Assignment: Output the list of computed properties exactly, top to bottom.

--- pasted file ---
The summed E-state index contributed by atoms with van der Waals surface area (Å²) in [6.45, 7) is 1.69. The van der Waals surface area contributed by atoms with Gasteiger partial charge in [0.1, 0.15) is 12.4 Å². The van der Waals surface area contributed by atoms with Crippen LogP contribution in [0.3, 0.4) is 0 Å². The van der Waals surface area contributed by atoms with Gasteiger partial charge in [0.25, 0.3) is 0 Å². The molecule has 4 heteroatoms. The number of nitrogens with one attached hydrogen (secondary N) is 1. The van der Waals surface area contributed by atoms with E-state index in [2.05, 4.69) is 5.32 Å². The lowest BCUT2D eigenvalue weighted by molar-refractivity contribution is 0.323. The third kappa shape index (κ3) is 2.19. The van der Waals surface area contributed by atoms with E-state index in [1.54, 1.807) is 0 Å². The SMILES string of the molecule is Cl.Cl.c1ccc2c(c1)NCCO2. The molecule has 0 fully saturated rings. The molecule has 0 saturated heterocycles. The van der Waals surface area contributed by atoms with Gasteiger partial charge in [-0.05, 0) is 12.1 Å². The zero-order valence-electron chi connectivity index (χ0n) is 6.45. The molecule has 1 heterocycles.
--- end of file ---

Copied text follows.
The summed E-state index contributed by atoms with van der Waals surface area (Å²) in [6.45, 7) is 1.69. The van der Waals surface area contributed by atoms with Gasteiger partial charge in [0.1, 0.15) is 12.4 Å². The van der Waals surface area contributed by atoms with Crippen LogP contribution in [0.3, 0.4) is 0 Å². The van der Waals surface area contributed by atoms with Gasteiger partial charge in [0.25, 0.3) is 0 Å². The molecule has 4 heteroatoms. The number of nitrogens with one attached hydrogen (secondary N) is 1. The van der Waals surface area contributed by atoms with E-state index in [2.05, 4.69) is 5.32 Å². The lowest BCUT2D eigenvalue weighted by molar-refractivity contribution is 0.323. The third kappa shape index (κ3) is 2.19. The van der Waals surface area contributed by atoms with E-state index in [1.54, 1.807) is 0 Å². The SMILES string of the molecule is Cl.Cl.c1ccc2c(c1)NCCO2. The molecule has 0 fully saturated rings. The molecule has 0 saturated heterocycles. The van der Waals surface area contributed by atoms with Gasteiger partial charge in [-0.05, 0) is 12.1 Å². The zero-order valence-electron chi connectivity index (χ0n) is 6.45. The molecule has 1 heterocycles.